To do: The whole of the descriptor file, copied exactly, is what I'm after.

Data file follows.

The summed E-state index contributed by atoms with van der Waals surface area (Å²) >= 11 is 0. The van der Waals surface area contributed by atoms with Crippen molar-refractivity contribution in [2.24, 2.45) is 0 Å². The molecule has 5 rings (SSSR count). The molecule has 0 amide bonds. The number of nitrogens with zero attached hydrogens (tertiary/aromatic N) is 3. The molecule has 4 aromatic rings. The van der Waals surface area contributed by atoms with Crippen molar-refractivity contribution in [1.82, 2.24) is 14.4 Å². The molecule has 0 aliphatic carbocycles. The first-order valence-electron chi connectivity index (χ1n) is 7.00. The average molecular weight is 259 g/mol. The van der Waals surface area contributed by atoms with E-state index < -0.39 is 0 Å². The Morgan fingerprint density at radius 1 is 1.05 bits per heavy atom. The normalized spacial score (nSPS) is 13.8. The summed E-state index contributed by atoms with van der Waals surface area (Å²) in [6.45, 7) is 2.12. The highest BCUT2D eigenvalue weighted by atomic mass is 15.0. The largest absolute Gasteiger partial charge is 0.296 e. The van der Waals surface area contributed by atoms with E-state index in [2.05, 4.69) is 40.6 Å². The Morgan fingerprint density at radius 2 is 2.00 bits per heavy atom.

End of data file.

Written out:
The summed E-state index contributed by atoms with van der Waals surface area (Å²) >= 11 is 0. The van der Waals surface area contributed by atoms with Crippen molar-refractivity contribution in [2.24, 2.45) is 0 Å². The molecule has 5 rings (SSSR count). The molecule has 0 amide bonds. The number of nitrogens with zero attached hydrogens (tertiary/aromatic N) is 3. The molecule has 4 aromatic rings. The van der Waals surface area contributed by atoms with Crippen molar-refractivity contribution in [1.82, 2.24) is 14.4 Å². The molecule has 0 aliphatic carbocycles. The first-order valence-electron chi connectivity index (χ1n) is 7.00. The average molecular weight is 259 g/mol. The van der Waals surface area contributed by atoms with E-state index < -0.39 is 0 Å². The Morgan fingerprint density at radius 1 is 1.05 bits per heavy atom. The normalized spacial score (nSPS) is 13.8. The summed E-state index contributed by atoms with van der Waals surface area (Å²) in [6.45, 7) is 2.12. The highest BCUT2D eigenvalue weighted by atomic mass is 15.0. The largest absolute Gasteiger partial charge is 0.296 e. The van der Waals surface area contributed by atoms with E-state index in [2.05, 4.69) is 40.6 Å². The Morgan fingerprint density at radius 2 is 2.00 bits per heavy atom.